What would be your advice for anyone wanting to get involved with a Rep Company?
I think the best advice is DO IT. It’s not easy work but it is one of the most rewarding jobs I have ever done.

 

Nicky Cross

Nikki Cross

What plays/roles have you had to undertake this season?
This season I have undertaken the following roles -Sarah Radford in Francis Durbridge’s Deadly Nightcap, Christine Patterson in Richard Bean’s One Man Two Guv’nors, Ida the Maid in Philip King’s Pool’s Paradise and Miss Mabel Chiltern in Oscar Wilde’s An Ideal Husband.

What do you think are the main challenges of performing in a Rep Season?
The main challenge of being in a rep company is the time constraint. As a company, we have 5 rehearsals in which to put on each play so if you don’t start the rehearsal process with a very good grasp of your lines and everything your character achieves in the play, you will be very behind. It’s unusual for an actor to have to do so much work outside the rehearsal room and it’s certainly a very interesting process.

And what are the best bits about it?
The best part is the sense of achievement you feel. To put on complex and ambitious texts in 5 days seems like an impossible task at the beginning of the process but this makes the first performance all the more satisfactory.

What do you think are the advantages being part of a Rep Company?
The variety. As actors, we’re very used to being put into ‘brackets’ and being told we’re too tall/fat/thin/short/blonde for this or that part. If we’re lucky enough to work in the industry, we tend to play similar parts because it’s our ‘casting.’ However, in a rep company you are given the opportunity to play roles that you would never have been given the chance to in a different situation. (I’m playing a foolish maid, an audience stooge, a murderous housewife and a bratty posh girl in four consecutive shows!)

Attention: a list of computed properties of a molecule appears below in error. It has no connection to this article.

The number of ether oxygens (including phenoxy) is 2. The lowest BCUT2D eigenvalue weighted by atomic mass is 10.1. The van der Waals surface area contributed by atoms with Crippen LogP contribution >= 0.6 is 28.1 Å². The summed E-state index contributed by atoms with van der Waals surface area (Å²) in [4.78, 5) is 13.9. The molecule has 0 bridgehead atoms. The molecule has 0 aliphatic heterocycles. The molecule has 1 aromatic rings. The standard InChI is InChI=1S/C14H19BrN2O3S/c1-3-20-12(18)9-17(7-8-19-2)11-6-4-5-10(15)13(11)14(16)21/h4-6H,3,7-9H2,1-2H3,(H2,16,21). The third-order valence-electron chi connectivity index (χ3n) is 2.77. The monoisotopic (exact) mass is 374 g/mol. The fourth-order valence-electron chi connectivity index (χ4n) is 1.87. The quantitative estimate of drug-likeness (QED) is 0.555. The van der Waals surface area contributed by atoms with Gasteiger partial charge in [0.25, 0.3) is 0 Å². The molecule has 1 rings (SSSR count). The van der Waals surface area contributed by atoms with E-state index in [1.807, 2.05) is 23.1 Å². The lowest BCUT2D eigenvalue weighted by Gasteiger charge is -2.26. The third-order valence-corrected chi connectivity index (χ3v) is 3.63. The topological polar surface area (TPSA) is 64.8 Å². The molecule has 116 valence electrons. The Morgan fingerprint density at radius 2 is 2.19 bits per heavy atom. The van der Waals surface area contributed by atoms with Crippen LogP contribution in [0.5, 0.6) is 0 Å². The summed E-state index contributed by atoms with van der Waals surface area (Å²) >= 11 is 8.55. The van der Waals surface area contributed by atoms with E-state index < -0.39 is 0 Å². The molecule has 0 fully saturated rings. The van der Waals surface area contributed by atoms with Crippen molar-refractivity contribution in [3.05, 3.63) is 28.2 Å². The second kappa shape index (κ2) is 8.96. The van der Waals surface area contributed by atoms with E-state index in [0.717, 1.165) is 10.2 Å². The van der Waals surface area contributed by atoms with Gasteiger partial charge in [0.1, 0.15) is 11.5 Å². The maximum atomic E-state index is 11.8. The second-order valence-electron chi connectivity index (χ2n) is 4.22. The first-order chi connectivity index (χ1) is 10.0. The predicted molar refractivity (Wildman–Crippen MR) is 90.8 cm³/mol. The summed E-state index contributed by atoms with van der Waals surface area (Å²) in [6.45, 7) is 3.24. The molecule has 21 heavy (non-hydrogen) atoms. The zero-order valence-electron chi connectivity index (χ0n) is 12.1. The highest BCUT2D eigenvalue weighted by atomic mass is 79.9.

What’s been your most memorable moment during this season?
My most memorable moment is when during our first performance of our first show of One Man, Two Guv’nors at Theatre Royal Windsor, there was a thunder storm. The cast and I thought a sound effect had gone off at the wrong time but within a minute the stalls of the theatre were flooding. The show was stopped and we were all dramatically evacuated! Who knew the drama of the evening would come from the audience side!

Do you think Rep Theatre is due a comeback?
Absolutely. All the great actors of our time honed their craft doing rep. In the 70s and 80s, almost every city had a rep company. Actors as great as Judi Dench have famously spoken about how they learnt ‘how to act’ doing rep. It’s a great learning curve for any actor and it’s a shame there isn’t more of it.

What would be your advice for anyone wanting to get involved with a Rep Company?
Make clear to the company you’re applying to that you are a team player. Aside from the dazzling audition that you need, you also have to prove that you’re a real work horse. Long, late nights and heavy lifting are the norm within rep so there’s no room for divas! Everyone does everything as a team (and in my experience with a smile.) The word ‘company’ has never meant so much to me.

by Katie Brennan
www.bloodyhellbrennan.com
@katie_brennan

© 2021 Casting Connections | All rights reserved